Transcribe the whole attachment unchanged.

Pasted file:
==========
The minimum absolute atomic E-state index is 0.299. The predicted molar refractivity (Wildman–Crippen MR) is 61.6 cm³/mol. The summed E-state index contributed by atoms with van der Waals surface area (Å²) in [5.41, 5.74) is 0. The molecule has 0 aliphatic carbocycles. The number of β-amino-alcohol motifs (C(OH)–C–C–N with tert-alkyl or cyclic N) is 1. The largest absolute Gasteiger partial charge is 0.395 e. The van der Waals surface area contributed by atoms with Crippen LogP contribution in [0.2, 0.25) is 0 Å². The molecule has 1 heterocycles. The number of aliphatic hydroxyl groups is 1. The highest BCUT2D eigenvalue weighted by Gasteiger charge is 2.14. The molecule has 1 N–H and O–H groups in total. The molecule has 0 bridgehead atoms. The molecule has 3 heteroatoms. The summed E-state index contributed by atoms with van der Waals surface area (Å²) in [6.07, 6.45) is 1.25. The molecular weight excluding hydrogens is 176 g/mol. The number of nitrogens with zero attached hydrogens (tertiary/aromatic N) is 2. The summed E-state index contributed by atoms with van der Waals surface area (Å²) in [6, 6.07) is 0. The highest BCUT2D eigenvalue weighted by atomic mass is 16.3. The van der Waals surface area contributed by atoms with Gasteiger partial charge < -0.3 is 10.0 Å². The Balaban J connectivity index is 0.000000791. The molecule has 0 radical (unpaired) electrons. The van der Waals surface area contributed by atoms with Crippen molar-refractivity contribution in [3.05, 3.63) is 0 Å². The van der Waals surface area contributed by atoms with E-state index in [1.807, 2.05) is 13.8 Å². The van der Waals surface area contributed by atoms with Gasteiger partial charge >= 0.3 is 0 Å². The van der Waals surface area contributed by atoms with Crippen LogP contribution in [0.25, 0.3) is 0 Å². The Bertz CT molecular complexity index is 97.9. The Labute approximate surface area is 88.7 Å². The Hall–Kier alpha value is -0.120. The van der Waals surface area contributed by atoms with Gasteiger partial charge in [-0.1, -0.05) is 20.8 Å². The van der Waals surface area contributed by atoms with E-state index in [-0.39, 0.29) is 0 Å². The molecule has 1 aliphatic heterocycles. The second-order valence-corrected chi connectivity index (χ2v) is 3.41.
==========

The minimum absolute atomic E-state index is 0.299. The predicted molar refractivity (Wildman–Crippen MR) is 61.6 cm³/mol. The summed E-state index contributed by atoms with van der Waals surface area (Å²) in [5.41, 5.74) is 0. The molecule has 0 aliphatic carbocycles. The number of β-amino-alcohol motifs (C(OH)–C–C–N with tert-alkyl or cyclic N) is 1. The largest absolute Gasteiger partial charge is 0.395 e. The van der Waals surface area contributed by atoms with Crippen LogP contribution in [0.2, 0.25) is 0 Å². The molecule has 1 heterocycles. The number of aliphatic hydroxyl groups is 1. The highest BCUT2D eigenvalue weighted by Gasteiger charge is 2.14. The molecule has 1 N–H and O–H groups in total. The molecule has 0 bridgehead atoms. The molecule has 3 heteroatoms. The summed E-state index contributed by atoms with van der Waals surface area (Å²) in [6.07, 6.45) is 1.25. The molecular weight excluding hydrogens is 176 g/mol. The number of nitrogens with zero attached hydrogens (tertiary/aromatic N) is 2. The summed E-state index contributed by atoms with van der Waals surface area (Å²) in [6, 6.07) is 0. The highest BCUT2D eigenvalue weighted by atomic mass is 16.3. The van der Waals surface area contributed by atoms with Gasteiger partial charge < -0.3 is 10.0 Å². The Balaban J connectivity index is 0.000000791. The molecule has 0 radical (unpaired) electrons. The van der Waals surface area contributed by atoms with Crippen molar-refractivity contribution in [3.05, 3.63) is 0 Å². The van der Waals surface area contributed by atoms with E-state index in [1.807, 2.05) is 13.8 Å². The van der Waals surface area contributed by atoms with Gasteiger partial charge >= 0.3 is 0 Å². The van der Waals surface area contributed by atoms with Crippen LogP contribution in [0.25, 0.3) is 0 Å². The Bertz CT molecular complexity index is 97.9. The Labute approximate surface area is 88.7 Å². The Hall–Kier alpha value is -0.120. The van der Waals surface area contributed by atoms with Gasteiger partial charge in [-0.1, -0.05) is 20.8 Å². The van der Waals surface area contributed by atoms with E-state index in [-0.39, 0.29) is 0 Å². The molecule has 1 aliphatic heterocycles. The second-order valence-corrected chi connectivity index (χ2v) is 3.41.